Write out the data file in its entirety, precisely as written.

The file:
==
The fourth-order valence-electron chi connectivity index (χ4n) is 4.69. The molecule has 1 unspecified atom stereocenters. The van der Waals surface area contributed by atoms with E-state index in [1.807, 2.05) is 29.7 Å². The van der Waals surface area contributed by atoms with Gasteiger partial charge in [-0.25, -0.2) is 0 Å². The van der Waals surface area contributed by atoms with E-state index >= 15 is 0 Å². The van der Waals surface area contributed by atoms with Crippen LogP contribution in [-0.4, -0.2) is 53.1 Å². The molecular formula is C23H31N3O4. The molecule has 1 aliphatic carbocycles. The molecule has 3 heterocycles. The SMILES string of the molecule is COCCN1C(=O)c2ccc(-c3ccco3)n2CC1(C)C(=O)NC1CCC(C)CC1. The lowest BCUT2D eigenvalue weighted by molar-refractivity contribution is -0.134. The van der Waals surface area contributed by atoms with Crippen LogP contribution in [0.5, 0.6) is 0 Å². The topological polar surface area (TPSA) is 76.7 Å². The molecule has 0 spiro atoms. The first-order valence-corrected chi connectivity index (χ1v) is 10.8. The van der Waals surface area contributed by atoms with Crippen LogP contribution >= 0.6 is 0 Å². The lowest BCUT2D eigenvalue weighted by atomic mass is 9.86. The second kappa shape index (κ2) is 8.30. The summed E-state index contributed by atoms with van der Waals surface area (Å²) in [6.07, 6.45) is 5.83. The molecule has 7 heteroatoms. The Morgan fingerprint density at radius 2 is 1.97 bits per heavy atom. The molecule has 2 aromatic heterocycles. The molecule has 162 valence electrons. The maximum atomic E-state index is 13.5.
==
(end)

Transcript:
The fourth-order valence-electron chi connectivity index (χ4n) is 4.69. The molecule has 1 unspecified atom stereocenters. The van der Waals surface area contributed by atoms with E-state index in [1.807, 2.05) is 29.7 Å². The van der Waals surface area contributed by atoms with Gasteiger partial charge in [-0.25, -0.2) is 0 Å². The van der Waals surface area contributed by atoms with E-state index >= 15 is 0 Å². The van der Waals surface area contributed by atoms with Crippen LogP contribution in [-0.4, -0.2) is 53.1 Å². The molecular formula is C23H31N3O4. The molecule has 1 aliphatic carbocycles. The molecule has 3 heterocycles. The SMILES string of the molecule is COCCN1C(=O)c2ccc(-c3ccco3)n2CC1(C)C(=O)NC1CCC(C)CC1. The lowest BCUT2D eigenvalue weighted by molar-refractivity contribution is -0.134. The van der Waals surface area contributed by atoms with Crippen LogP contribution in [0.5, 0.6) is 0 Å². The topological polar surface area (TPSA) is 76.7 Å². The molecule has 0 spiro atoms. The first-order valence-corrected chi connectivity index (χ1v) is 10.8. The van der Waals surface area contributed by atoms with Crippen LogP contribution >= 0.6 is 0 Å². The lowest BCUT2D eigenvalue weighted by atomic mass is 9.86. The second kappa shape index (κ2) is 8.30. The summed E-state index contributed by atoms with van der Waals surface area (Å²) in [6.07, 6.45) is 5.83. The molecule has 7 heteroatoms. The Morgan fingerprint density at radius 2 is 1.97 bits per heavy atom. The molecule has 2 aromatic heterocycles. The molecule has 162 valence electrons. The maximum atomic E-state index is 13.5.